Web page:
Edie Carey & Sarah Sample join forces to bring this gorgeous lullaby album to life. Their hauntingly beautiful harmonies create a soothing atmosphere for new parents and their little ones. The duo’s hushed lullabies are full of emotion that will swell your heart. Each song delivers a special kind of comfort and poignancy that matches the deeply tender expression between the maternal figure and her infant.
The alluring illustration was done by Caitlin Connolly, a Utah-based artist who explores the human experience, with an emphasis on women in different life phases. In this piece, Connolly exhibits thoughtful detail and subtle textures using curves and lines that, together, create an intimate scene and an intensity that is palpable.
In her personal statement, Connolly expresses:
“My work often explores the feminine experience as I attempt to understand myself and all women more fully and view them the way I see them – powerful yet flawed.”
When I first saw the album art, I was flooded with memories, recalling the potent range of emotions I felt as a new mother. However, after hearing Carey and Sample share their raw, personal experiences, I was compelled to look even further at Connolly’s design.
“I have known Caitlin Connolly for many years and watched her art and drawings evolve over time. She seems to have settled into her artistry in a deep and beautiful way, often drawing women and life phases they are in. I had seen one of her drawings entitled “A Piece of Me” and was immediately struck by the beauty of the image of mother and baby.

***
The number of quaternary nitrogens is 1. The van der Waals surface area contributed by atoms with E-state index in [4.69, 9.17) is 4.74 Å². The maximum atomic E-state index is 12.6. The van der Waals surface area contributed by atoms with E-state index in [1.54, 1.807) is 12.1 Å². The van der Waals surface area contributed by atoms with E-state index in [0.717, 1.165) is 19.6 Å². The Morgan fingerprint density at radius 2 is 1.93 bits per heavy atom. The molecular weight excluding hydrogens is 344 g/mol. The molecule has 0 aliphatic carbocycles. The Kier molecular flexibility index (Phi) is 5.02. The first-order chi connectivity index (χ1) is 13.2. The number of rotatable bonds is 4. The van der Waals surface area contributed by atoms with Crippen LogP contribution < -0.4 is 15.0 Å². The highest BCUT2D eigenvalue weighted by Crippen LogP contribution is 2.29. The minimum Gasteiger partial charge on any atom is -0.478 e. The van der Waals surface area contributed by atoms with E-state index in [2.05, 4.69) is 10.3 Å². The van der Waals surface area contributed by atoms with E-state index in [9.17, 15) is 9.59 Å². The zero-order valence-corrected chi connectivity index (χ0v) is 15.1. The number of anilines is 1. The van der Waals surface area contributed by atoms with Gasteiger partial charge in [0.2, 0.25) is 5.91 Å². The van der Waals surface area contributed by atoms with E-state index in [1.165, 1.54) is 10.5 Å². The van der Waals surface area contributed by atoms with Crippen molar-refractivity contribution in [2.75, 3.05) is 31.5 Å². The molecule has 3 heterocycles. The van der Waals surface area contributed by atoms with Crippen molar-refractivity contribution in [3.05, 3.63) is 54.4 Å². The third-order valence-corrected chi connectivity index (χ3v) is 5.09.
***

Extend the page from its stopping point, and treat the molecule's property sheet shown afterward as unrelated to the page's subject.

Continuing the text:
The mother in the drawing is wearing a dress that is fractured into many small pieces. The baby is wrapped in her dress, and the mother is tenderly looking down into the face of her child. I identified with the mother in the drawing. I was living in Seattle when I had my first child six years ago, and the transition required to become a parent was rough to say the least. I was enamored with my beautiful baby, and yet I felt like I was falling apart at the same time. Caitlin’s image perfectly captured the fracturing I felt in my own life as a mother, and yet at the same time showed a mother’s love.’
“When Sarah showed me Caitlin’s incredible work, I was immediately taken with it, and it just felt like the perfect image for the soothing, healing, intimate feeling of the record. The mother’s fractured dress spoke to me as it did Sarah of all the difficulty of breaking down the “you” you once were to remake yourself into a mother. It also reminded me of the struggle my husband and I went through to become parents. Infertility has been – and continues to be – the most difficult experience I’ve ever had – and while it brought with it feelings of being broken, it also has made me more grateful than I might have been otherwise to finally have gotten the chance to be a mother – and all the beauty and struggle that comes with that privilege. Caitlin seems to just understand and convey all the complexity of those feelings in her work.
To read other posts related to the exploration kids’ album art, read the feature on Secret Agent 23 Skidoo’s Grammy nominated album The Perfect Quirk.